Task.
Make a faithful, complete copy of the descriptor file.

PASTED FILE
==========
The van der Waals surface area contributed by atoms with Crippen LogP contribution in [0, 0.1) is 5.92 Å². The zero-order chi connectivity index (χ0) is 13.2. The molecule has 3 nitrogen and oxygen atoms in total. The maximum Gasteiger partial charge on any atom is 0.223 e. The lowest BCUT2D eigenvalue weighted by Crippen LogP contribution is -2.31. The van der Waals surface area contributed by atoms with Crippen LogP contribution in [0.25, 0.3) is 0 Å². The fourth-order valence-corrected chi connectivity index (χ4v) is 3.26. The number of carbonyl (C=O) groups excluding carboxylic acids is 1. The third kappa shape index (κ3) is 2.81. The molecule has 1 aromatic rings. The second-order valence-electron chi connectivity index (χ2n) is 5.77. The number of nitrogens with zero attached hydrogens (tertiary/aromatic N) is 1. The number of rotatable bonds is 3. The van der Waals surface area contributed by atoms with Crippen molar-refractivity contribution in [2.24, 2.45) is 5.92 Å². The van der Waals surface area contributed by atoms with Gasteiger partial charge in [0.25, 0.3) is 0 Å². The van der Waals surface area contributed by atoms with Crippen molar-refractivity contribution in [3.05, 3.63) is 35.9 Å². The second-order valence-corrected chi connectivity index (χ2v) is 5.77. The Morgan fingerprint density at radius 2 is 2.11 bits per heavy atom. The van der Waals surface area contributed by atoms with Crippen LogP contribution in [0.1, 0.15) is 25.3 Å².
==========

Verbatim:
The van der Waals surface area contributed by atoms with Crippen LogP contribution in [0, 0.1) is 5.92 Å². The zero-order chi connectivity index (χ0) is 13.2. The molecule has 3 nitrogen and oxygen atoms in total. The maximum Gasteiger partial charge on any atom is 0.223 e. The lowest BCUT2D eigenvalue weighted by Crippen LogP contribution is -2.31. The van der Waals surface area contributed by atoms with Crippen LogP contribution in [0.25, 0.3) is 0 Å². The fourth-order valence-corrected chi connectivity index (χ4v) is 3.26. The number of carbonyl (C=O) groups excluding carboxylic acids is 1. The third kappa shape index (κ3) is 2.81. The molecule has 1 aromatic rings. The second-order valence-electron chi connectivity index (χ2n) is 5.77. The number of nitrogens with zero attached hydrogens (tertiary/aromatic N) is 1. The number of rotatable bonds is 3. The van der Waals surface area contributed by atoms with Crippen molar-refractivity contribution in [2.24, 2.45) is 5.92 Å². The van der Waals surface area contributed by atoms with Gasteiger partial charge in [0.25, 0.3) is 0 Å². The van der Waals surface area contributed by atoms with Crippen molar-refractivity contribution in [3.05, 3.63) is 35.9 Å². The second-order valence-corrected chi connectivity index (χ2v) is 5.77. The Morgan fingerprint density at radius 2 is 2.11 bits per heavy atom. The van der Waals surface area contributed by atoms with Crippen LogP contribution in [0.1, 0.15) is 25.3 Å².